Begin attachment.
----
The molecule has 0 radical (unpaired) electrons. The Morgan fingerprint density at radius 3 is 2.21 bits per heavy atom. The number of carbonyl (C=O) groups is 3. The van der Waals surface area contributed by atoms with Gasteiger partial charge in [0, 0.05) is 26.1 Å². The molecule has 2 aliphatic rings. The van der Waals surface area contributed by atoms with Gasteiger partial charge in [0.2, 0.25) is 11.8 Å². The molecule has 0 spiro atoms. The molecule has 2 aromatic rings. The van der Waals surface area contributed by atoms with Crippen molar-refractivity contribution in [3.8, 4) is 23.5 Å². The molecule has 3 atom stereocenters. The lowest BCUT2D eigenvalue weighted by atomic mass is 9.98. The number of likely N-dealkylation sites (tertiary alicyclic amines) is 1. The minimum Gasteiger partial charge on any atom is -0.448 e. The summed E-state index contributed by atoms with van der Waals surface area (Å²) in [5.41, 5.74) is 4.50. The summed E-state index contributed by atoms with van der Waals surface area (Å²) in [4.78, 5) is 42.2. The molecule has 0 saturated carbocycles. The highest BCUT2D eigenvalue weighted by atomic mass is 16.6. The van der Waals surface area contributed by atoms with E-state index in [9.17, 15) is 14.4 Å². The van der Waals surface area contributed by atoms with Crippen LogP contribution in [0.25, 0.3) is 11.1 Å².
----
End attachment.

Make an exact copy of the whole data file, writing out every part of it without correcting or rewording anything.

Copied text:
The molecule has 0 radical (unpaired) electrons. The Morgan fingerprint density at radius 3 is 2.21 bits per heavy atom. The number of carbonyl (C=O) groups is 3. The van der Waals surface area contributed by atoms with Gasteiger partial charge in [0, 0.05) is 26.1 Å². The molecule has 2 aliphatic rings. The van der Waals surface area contributed by atoms with Gasteiger partial charge in [0.2, 0.25) is 11.8 Å². The molecule has 0 spiro atoms. The molecule has 2 aromatic rings. The van der Waals surface area contributed by atoms with Crippen molar-refractivity contribution in [3.8, 4) is 23.5 Å². The molecule has 3 atom stereocenters. The lowest BCUT2D eigenvalue weighted by atomic mass is 9.98. The number of likely N-dealkylation sites (tertiary alicyclic amines) is 1. The minimum Gasteiger partial charge on any atom is -0.448 e. The summed E-state index contributed by atoms with van der Waals surface area (Å²) in [5.41, 5.74) is 4.50. The summed E-state index contributed by atoms with van der Waals surface area (Å²) in [4.78, 5) is 42.2. The molecule has 0 saturated carbocycles. The highest BCUT2D eigenvalue weighted by atomic mass is 16.6. The van der Waals surface area contributed by atoms with E-state index in [9.17, 15) is 14.4 Å². The van der Waals surface area contributed by atoms with Crippen LogP contribution in [0.25, 0.3) is 11.1 Å².